Do we kid ourselves about the reality of seeing patterns in our experiences? Are our assumptions about our ability to transfer knowledge from one circumstance to another more tenuous than we believe?

Michael Blastland, author of The Hidden Half: The Unseen Factors that Influence Everything, engages in a discussion with host Russ Roberts in this episode about the reality of how much we don’t know, and the importance of knowing that we don’t know. Overconfidence by experts in development aid initiatives like “new” toilets in India has led to counterproductive outcomes, while other “fixes” have been disastrous. Perhaps you’ll reflect with us about how our own understanding is often imperfect, and why this also keeps life exciting!  We would love to hear your thoughts. 



1- Have you faced a recent challenge to a personally settled presumption that is based on a worldview? Was it difficult to realize you were wrong? Explain.


2- In his story about the genetics and environment experiment with crayfish in Germany, how does Blastland conclude that a third cause makes up the hidden half?  If science misses the recognition of a “vast range of uncertainty because it is unpredictable”, should the book title be changed to the Hidden three-quarters or more?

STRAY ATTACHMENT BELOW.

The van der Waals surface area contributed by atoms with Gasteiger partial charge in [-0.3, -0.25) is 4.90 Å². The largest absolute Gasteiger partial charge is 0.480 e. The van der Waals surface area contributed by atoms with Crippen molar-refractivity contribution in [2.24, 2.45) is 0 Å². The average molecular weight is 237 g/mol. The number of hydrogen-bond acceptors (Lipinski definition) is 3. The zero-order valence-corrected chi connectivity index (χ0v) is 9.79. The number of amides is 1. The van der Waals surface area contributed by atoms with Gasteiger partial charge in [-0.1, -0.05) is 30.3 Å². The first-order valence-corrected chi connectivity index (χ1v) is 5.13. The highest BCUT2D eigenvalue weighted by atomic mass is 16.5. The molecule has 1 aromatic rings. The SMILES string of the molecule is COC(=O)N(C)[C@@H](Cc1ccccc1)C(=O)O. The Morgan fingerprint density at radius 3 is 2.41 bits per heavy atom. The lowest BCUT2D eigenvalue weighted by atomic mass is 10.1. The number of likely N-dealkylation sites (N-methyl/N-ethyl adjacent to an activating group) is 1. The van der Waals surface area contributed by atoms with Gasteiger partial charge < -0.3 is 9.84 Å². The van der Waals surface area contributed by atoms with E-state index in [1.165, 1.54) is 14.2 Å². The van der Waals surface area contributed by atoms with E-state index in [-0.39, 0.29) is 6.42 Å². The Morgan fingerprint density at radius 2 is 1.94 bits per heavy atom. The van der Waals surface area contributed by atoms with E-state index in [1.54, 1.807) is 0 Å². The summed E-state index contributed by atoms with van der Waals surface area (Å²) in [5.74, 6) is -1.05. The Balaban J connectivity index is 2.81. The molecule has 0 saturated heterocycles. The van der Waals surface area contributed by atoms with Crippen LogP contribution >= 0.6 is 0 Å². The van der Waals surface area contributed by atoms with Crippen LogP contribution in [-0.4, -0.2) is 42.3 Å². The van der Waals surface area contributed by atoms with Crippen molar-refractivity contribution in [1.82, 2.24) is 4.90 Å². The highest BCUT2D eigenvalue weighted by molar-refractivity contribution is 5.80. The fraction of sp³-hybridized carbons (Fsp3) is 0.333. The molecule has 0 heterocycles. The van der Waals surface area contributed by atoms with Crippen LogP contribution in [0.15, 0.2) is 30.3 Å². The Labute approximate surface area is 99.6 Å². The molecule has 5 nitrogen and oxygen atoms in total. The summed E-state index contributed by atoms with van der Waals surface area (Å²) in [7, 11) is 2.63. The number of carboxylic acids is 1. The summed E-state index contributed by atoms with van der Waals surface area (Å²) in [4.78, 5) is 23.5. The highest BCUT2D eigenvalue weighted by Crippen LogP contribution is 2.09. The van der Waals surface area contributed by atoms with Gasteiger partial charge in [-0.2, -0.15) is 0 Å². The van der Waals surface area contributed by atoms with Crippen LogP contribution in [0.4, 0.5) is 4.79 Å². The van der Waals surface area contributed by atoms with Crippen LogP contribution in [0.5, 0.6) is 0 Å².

3- What point does Roberts make regarding the difference in Blastand’s hidden half view of randomness and F.A Hayek’s view about the multitude of variations in behavior in The Pretence of Knowledge?  


4- The probability studies of medicine efficacy don’t inform us about how medicines might work or don’t work on an individual. What are other examples of how we are prone to confuse probability outcomes with individual outcomes?


5- Nobel Prize winner Esther Duflo emphasized that the knowledge of contextual details is as important as the grand idea in economic development. How do the stories of aid disruptions further complicate the weakest link theory?